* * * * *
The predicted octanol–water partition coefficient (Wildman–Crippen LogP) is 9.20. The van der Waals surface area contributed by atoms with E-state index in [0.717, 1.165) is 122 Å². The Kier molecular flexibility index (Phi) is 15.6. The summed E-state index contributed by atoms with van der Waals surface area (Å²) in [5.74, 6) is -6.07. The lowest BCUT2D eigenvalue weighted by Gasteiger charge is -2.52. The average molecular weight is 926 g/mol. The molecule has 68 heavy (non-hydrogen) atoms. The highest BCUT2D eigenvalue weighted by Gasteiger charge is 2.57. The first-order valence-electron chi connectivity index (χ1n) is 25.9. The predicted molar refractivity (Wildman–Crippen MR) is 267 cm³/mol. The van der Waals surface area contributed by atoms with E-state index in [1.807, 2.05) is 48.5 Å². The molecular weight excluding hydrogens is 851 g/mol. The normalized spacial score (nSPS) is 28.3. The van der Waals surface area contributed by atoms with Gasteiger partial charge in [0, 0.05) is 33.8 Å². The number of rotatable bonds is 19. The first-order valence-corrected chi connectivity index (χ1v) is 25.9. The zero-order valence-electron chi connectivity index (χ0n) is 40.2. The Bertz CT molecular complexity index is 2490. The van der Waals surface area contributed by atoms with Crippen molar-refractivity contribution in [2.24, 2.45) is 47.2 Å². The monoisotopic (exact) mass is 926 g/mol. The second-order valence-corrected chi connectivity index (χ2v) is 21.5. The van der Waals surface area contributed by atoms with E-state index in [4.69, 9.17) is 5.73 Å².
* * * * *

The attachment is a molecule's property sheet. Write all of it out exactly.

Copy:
The predicted octanol–water partition coefficient (Wildman–Crippen LogP) is 9.20. The van der Waals surface area contributed by atoms with E-state index in [0.717, 1.165) is 122 Å². The Kier molecular flexibility index (Phi) is 15.6. The summed E-state index contributed by atoms with van der Waals surface area (Å²) in [5.74, 6) is -6.07. The lowest BCUT2D eigenvalue weighted by Gasteiger charge is -2.52. The average molecular weight is 926 g/mol. The molecule has 68 heavy (non-hydrogen) atoms. The highest BCUT2D eigenvalue weighted by Gasteiger charge is 2.57. The first-order valence-electron chi connectivity index (χ1n) is 25.9. The predicted molar refractivity (Wildman–Crippen MR) is 267 cm³/mol. The van der Waals surface area contributed by atoms with E-state index in [1.807, 2.05) is 48.5 Å². The molecular weight excluding hydrogens is 851 g/mol. The normalized spacial score (nSPS) is 28.3. The van der Waals surface area contributed by atoms with Gasteiger partial charge in [0, 0.05) is 33.8 Å². The number of rotatable bonds is 19. The first-order valence-corrected chi connectivity index (χ1v) is 25.9. The zero-order valence-electron chi connectivity index (χ0n) is 40.2. The Bertz CT molecular complexity index is 2490. The van der Waals surface area contributed by atoms with Crippen molar-refractivity contribution in [2.24, 2.45) is 47.2 Å². The monoisotopic (exact) mass is 926 g/mol. The second-order valence-corrected chi connectivity index (χ2v) is 21.5. The van der Waals surface area contributed by atoms with E-state index in [4.69, 9.17) is 5.73 Å².